Filtration can be employed to increase solids content (for example increase solids content to about 55% or higher). Increasing the solids content in some instances improves the efficiency of a subsequent spray drying operation. Filtration can be carried out in any suitable manner and is typically carried out using rotary drum vacuum filters.

Spray drying the coarse kaolin is performed to reduce the moisture level of the coarse kaolin. Drying the coarse kaolin may facilitate optional, subsequent heat treatments. In one embodiment, after drying the coarse kaolin has a moisture level of less than about 1.5% by weight. In another embodiment, after drying the coarse kaolin has a moisture level of less than about 1% by weight. In yet another embodiment, after drying the coarse kaolin has a moisture level of less than about 0.5% by weight.

Blending involves combining the coarse kaolin with other particulate matter, such as a different batch of kaolin, titania, other clays, calcium carbonate, calcined kaolin, and the like to arrive at a mixture that has properties desired by the end user or a subsequent user.

The coarse kaolin pigment product has numerous desirable properties. For example, the coarse kaolin pigment product has one or more of at least about 95% by weight of the particles have a size of 5 microns or less, at least about 80% by weight of the particles have a size of 2 microns or less, at least about 20% by weight of the particles have a size of 0.3 microns or less, a surface area from about 14 to about 20 m2/g, about 1% by weight or less of titania, about 1.5% by weight or less of iron oxide, and a brightness of about 85 or more. In another embodiment, the coarse kaolin pigment product has one or more of at least about 96% by weight of the particles have a size of 5 microns or less, at least about 90% by weight of the particles have a size of 2 microns or less, at least about 25% by weight of the particles have a size of 0.3 microns or less, a surface area from about 15 to about 19 m2/g, about 0.75% by weight or less of titania, about 1.25% by weight or less of iron oxide, and a brightness of about 87.5 or more. In yet another embodiment, the coarse kaolin pigment product has one or more of at least about 97% by weight of the particles have a size of 5 microns or less, at least about 95% by weight of the particles have a size of 2 microns or less, from about 27% to about 33% by weight of the particles have a size of 0.3 microns or less, a surface area from about 16 to about 19 m2/g, about 0.5% by weight or less of titania, about 1% by weight or less of iron oxide, and a brightness of about 89 or more.

The fine stream is then subject to refining, which may involve at least one of bleaching, filtering, drying, and blending. Filtration can be employed to increase the solids content to about 55% or higher to improve the efficacy of the subsequent spray drying operation. Filtration can be carried out in any suitable manner. Bleaching is described in connection with the coarse stream and is not repeated here for brevity.

Drying the fine stream kaolin is performed to reduce the moisture level of the kaolin, in part, to facilitate subsequent procedures/treatments. In one embodiment, after drying, the fine stream kaolin has a moisture level of less than about 1.5% by weight. In another embodiment, the fine stream kaolin has a moisture level of less than about 1% by weight. In yet another embodiment, the fine stream kaolin has a moisture level of less than about 0.5% by weight.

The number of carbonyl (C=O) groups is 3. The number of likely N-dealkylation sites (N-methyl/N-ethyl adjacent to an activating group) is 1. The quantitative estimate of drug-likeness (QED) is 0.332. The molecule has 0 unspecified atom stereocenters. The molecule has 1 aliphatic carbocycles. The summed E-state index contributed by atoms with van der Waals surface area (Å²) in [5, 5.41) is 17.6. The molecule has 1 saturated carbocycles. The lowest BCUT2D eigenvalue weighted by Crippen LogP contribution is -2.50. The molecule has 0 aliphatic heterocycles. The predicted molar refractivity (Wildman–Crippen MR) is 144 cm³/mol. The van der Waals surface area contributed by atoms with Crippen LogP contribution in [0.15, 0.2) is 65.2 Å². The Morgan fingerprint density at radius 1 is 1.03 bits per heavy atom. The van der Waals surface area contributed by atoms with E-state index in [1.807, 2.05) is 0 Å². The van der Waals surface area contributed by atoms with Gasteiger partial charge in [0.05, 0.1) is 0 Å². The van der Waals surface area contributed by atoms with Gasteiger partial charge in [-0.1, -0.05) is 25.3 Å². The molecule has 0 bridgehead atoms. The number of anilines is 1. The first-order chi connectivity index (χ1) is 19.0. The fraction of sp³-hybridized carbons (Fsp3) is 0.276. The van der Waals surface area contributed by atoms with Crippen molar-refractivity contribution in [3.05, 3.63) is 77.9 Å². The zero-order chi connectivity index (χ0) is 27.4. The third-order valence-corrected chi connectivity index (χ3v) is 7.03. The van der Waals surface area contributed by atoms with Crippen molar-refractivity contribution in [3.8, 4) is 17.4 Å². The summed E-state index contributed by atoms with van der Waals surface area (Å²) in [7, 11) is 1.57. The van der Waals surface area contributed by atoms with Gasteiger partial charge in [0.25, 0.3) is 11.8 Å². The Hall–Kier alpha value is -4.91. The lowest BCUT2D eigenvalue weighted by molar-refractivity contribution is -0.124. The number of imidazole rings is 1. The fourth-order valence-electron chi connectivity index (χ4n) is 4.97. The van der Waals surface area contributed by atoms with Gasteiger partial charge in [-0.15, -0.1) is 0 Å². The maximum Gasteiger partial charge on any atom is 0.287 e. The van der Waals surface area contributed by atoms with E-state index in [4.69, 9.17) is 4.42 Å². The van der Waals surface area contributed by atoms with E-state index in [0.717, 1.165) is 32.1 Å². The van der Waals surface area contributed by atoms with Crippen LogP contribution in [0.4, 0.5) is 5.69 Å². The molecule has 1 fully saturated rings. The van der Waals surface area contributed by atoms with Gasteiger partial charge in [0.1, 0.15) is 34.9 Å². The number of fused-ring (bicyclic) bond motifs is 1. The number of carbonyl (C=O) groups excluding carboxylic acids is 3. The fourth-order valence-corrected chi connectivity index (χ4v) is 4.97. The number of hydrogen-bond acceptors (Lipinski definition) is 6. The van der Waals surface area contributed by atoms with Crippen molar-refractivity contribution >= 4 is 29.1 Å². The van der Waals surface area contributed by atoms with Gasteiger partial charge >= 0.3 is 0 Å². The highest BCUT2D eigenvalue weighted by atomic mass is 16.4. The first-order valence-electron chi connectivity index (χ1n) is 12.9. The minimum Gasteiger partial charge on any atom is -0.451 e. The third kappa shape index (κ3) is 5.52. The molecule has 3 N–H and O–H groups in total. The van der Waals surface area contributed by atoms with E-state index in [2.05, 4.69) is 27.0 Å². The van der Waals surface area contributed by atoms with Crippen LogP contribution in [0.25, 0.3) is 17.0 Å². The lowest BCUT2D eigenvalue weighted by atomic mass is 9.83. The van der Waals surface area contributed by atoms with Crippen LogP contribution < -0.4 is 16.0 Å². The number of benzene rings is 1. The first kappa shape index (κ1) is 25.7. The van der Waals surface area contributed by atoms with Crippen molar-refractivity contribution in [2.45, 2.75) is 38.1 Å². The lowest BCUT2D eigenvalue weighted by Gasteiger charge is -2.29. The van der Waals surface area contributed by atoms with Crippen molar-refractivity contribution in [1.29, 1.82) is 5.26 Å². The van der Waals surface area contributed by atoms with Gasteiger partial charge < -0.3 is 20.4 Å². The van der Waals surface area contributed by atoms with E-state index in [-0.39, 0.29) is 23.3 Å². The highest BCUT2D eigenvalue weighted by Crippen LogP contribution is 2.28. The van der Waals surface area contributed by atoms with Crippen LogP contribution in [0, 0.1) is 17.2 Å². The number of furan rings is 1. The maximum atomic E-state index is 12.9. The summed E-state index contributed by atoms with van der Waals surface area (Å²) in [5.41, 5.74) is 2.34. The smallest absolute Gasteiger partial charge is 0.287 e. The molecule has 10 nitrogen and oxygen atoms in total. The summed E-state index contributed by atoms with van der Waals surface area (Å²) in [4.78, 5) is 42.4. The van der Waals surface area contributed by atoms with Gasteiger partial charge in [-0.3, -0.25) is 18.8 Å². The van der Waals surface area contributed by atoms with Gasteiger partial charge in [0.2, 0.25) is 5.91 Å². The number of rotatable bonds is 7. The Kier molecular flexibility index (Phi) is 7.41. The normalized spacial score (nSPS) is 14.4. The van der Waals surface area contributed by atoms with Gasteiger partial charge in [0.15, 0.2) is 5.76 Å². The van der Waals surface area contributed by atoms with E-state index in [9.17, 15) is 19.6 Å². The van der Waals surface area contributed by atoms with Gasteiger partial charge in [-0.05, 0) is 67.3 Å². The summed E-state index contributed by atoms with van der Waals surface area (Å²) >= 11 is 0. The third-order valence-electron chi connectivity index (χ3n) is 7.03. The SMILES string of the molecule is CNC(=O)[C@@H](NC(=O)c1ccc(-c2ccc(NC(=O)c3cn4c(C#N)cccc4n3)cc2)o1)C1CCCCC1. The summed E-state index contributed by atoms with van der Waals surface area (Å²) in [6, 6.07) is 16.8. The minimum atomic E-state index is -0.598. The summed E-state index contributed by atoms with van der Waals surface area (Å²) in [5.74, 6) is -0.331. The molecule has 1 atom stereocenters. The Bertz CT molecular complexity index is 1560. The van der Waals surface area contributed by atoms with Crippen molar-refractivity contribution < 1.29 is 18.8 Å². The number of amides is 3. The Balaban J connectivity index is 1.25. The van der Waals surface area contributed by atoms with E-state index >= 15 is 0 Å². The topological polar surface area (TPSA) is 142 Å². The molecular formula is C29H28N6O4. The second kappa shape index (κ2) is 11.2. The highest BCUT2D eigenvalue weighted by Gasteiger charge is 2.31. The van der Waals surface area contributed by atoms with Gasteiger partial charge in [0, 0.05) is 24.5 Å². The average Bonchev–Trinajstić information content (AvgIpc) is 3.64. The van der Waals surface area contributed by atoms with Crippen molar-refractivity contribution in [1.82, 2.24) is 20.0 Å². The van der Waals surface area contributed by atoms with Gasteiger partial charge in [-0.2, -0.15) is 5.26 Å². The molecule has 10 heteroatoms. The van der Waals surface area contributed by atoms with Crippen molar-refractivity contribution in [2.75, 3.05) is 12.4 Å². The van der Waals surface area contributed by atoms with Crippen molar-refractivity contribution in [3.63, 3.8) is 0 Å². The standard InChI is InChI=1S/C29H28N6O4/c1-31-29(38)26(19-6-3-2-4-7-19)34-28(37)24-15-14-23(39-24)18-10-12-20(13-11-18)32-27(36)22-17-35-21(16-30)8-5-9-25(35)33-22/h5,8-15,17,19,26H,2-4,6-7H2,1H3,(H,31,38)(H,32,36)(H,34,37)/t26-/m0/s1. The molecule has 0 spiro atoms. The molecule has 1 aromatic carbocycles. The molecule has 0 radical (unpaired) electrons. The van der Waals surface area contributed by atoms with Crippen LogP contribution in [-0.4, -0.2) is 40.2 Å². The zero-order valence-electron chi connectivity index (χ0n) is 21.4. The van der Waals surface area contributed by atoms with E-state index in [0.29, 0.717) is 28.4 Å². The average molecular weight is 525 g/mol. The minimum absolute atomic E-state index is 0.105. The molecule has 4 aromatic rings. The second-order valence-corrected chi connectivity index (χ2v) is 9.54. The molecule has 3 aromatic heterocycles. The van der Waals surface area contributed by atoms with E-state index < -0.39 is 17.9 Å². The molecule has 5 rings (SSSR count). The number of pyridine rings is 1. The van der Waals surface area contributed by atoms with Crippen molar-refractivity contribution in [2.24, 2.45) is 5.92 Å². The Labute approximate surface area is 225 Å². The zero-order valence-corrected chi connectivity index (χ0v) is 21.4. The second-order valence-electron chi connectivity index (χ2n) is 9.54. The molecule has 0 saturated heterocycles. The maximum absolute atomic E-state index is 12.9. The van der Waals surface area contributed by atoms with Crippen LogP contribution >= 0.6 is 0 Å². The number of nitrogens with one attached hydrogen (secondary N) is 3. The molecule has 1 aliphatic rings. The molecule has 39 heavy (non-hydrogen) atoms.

Blending involves combining the fine kaolin with other particulate matter, such as a different batch of kaolin, titania, other clays, calcium carbonate, calcined kaolin, and the like to arrive at a mixture that has properties desired by the end user or a subsequent user.

The fine glossing kaolin pigment product has numerous desirable properties. For example, the fine glossing kaolin pigment product has one or more of at least about 80% by weight of the particles have a size of 1 micron or less, at least about 95% by weight of the particles have a size of 2 microns or less, at least about 97% by weight of the particles have a size of 5 microns or less, from about 60% to about 85% of the particles have a size of 0.3 microns or less, a surface area from about 21 to about 30 m2/g, about 0.75% by weight or less of titania, about 1.5% by weight or less of iron oxide, brightness of about 87.5 or more, and high shear viscosity of about 20 dynes/4400 rpm or less. In another embodiment, the fine glossing kaolin pigment product has one or more of at least about 90% by weight of the particles have a size of 1 micron or less, at least about 97% by weight of the particles have a size of 2 microns or less, at least about 98% by weight of the particles have a size of 5 microns or less, from about 65% to about 80% of the particles have a size of 0.3 microns or less, a surface area from about 22 to about 29 m2/g, about 0.5% by weight or less of titania, about 1.25% by weight or less of iron oxide, brightness of about 90 or more, and high shear viscosity of about 15 dynes/4400 rpm or less. In yet another embodiment, the fine glossing kaolin pigment product has one or more of at least about 95% by weight of the particles have a size of 1 micron or less, at least about 99% by weight of the particles have a size of 2 microns or less, at least about 99.9% by weight of the particles have a size of 5 microns or less, from about 70% to about 75% of the particles have a size of 0.3 microns or less, a surface area from about 23 to about 28 m2/g, about 0.4% by weight or less of titania, about 1% by weight or less of iron oxide, brightness of about 91 or more, and high shear viscosity of about 10 dynes/4400 rpm or less.